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PaganSquare is a community blog space where Pagans can discuss topics relevant to the life and spiritual practice of all Pagans.

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Posted by on in Culture Blogs

                                                    

 

The little girl was heartbroken.

They killed him! she sobbed. They killed him!

And him so tall and shining, and his antlers reaching up, up, up to the trees, and his velvet muzzle that you wanted to stroke.

And he called you his bonny wee bird, and his daughter.

And he came down from the altar and danced, danced with everyone.

And him so shining and full of life, and now he's dead. He's dead.

The mother takes the child into her arms and holds her head against her shoulder.

Oh, but only see, she says into her ear, turning her around again to face the altar.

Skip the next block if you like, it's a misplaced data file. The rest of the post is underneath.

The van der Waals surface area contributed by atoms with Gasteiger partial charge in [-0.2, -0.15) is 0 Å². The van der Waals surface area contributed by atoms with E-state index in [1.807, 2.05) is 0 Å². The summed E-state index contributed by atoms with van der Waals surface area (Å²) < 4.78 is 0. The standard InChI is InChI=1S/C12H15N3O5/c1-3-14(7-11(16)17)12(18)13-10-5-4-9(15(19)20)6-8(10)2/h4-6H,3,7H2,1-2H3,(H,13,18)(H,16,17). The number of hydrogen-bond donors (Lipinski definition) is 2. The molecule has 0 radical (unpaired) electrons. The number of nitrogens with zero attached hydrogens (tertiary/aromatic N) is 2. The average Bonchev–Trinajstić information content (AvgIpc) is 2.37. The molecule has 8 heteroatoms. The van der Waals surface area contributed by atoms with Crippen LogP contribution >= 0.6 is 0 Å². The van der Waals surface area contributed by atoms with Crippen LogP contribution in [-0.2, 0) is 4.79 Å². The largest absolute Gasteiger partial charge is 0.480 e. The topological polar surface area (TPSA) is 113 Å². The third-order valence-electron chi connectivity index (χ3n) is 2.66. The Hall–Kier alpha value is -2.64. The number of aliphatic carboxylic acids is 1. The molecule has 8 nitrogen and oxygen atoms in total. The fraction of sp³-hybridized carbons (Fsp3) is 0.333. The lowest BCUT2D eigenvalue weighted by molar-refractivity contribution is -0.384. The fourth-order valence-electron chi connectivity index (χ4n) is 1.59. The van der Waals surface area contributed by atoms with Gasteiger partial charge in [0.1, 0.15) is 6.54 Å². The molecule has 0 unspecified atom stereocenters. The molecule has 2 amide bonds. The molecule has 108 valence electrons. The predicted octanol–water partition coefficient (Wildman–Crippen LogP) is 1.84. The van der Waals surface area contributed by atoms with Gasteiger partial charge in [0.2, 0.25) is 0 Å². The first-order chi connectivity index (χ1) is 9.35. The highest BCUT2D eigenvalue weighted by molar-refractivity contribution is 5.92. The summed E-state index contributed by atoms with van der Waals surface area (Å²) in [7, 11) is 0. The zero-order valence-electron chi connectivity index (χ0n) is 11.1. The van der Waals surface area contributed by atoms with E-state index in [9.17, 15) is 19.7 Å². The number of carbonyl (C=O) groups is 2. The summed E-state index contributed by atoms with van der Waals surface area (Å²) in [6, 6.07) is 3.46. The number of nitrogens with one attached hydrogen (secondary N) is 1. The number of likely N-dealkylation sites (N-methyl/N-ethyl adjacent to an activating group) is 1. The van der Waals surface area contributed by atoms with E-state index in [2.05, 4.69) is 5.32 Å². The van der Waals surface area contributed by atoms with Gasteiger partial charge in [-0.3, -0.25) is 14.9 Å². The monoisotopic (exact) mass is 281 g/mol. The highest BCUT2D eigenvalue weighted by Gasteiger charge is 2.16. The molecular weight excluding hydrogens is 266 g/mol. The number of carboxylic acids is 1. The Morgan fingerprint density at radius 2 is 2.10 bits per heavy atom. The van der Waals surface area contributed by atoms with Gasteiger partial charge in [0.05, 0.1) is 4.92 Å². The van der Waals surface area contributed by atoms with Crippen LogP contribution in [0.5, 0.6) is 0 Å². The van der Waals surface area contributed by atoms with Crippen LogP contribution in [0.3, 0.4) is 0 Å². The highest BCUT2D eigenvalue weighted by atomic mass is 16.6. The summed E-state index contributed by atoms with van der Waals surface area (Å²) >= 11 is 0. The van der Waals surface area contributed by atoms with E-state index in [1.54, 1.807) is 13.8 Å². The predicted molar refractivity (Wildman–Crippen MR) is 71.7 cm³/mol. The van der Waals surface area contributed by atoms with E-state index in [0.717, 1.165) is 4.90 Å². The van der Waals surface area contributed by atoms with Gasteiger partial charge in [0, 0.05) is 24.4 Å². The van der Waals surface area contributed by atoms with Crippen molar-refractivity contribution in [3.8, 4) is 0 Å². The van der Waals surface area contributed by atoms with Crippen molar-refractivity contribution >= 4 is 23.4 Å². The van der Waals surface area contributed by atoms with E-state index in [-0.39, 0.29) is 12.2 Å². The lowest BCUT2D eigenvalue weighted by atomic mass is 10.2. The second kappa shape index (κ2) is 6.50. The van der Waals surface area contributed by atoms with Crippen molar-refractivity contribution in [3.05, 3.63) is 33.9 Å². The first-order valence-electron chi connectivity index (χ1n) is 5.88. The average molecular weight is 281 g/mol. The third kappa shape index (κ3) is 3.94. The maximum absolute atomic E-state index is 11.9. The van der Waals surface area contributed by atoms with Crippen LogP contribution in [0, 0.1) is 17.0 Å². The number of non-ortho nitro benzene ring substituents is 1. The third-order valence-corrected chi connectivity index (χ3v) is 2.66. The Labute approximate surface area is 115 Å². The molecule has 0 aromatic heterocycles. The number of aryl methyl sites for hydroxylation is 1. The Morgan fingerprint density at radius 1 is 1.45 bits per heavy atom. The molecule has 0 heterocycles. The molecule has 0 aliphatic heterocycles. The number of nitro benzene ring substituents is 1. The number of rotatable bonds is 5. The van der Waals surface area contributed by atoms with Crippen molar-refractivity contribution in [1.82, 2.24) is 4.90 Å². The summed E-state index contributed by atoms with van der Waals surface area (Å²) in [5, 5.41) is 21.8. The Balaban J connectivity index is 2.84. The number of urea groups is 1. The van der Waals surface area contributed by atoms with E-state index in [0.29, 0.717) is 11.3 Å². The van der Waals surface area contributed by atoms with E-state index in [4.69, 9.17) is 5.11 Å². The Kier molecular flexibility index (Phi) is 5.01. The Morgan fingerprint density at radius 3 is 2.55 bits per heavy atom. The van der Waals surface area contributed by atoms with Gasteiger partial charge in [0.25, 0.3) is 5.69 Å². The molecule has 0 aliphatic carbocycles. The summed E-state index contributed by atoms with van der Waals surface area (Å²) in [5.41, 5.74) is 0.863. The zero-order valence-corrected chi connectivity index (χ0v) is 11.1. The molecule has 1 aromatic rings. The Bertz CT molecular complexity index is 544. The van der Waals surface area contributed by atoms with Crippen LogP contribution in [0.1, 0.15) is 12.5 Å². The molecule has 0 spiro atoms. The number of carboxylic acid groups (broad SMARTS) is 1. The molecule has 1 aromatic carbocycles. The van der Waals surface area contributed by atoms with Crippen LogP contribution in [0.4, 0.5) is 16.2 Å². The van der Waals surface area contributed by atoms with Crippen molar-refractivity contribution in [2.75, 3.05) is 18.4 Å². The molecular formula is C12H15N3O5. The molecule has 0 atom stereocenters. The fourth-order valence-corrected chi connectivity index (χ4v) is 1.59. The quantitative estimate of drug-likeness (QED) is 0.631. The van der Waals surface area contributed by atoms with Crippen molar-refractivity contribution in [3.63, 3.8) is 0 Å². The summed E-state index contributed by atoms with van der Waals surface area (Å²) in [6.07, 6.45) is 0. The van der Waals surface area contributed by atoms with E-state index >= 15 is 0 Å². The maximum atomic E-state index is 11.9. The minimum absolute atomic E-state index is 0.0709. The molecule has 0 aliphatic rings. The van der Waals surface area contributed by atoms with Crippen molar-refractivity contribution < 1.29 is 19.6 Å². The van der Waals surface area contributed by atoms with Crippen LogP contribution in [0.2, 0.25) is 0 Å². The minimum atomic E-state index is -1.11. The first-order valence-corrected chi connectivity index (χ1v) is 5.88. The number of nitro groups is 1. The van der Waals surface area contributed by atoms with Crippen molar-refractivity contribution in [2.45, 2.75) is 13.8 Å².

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Sagittarius Soul Stones & Heart Crystals

First Half: November 22-December 5

Tourmaline—specifically the multihued specimen known as melonstone, which is pinkish red with a blue-green stripe—is the precious soul stone for the Jupiter-ruled Sagittarians. Individuals under this fire sign are lively and very action-oriented, and tourmaline, which readily gives off an electrical charge when warmed, can match and propel their energy. Tourmaline is the stone for adventurers and explorers. Get some today and hit the road, dear Sag.

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The bonfire is a universal symbol of human celebration.

The flaming cauldron is a distinctive symbol (in the English-speaking world at least) of the new paganisms.

Here's the story that marries these two divergent facts.

 

Bonfires are really pretty impractical things. For one, they're a waste of wood. They're of no use for cooking; a bed of coals is much better for that purpose. Likewise, a small fire is a much better means of keeping warm. You can't really get close enough to a big fire for long enough to warm yourself through.

That's why, universally, a bonfire means: something special, out-of-the-ordinary, spendthrift. That's why a bonfire means: celebration.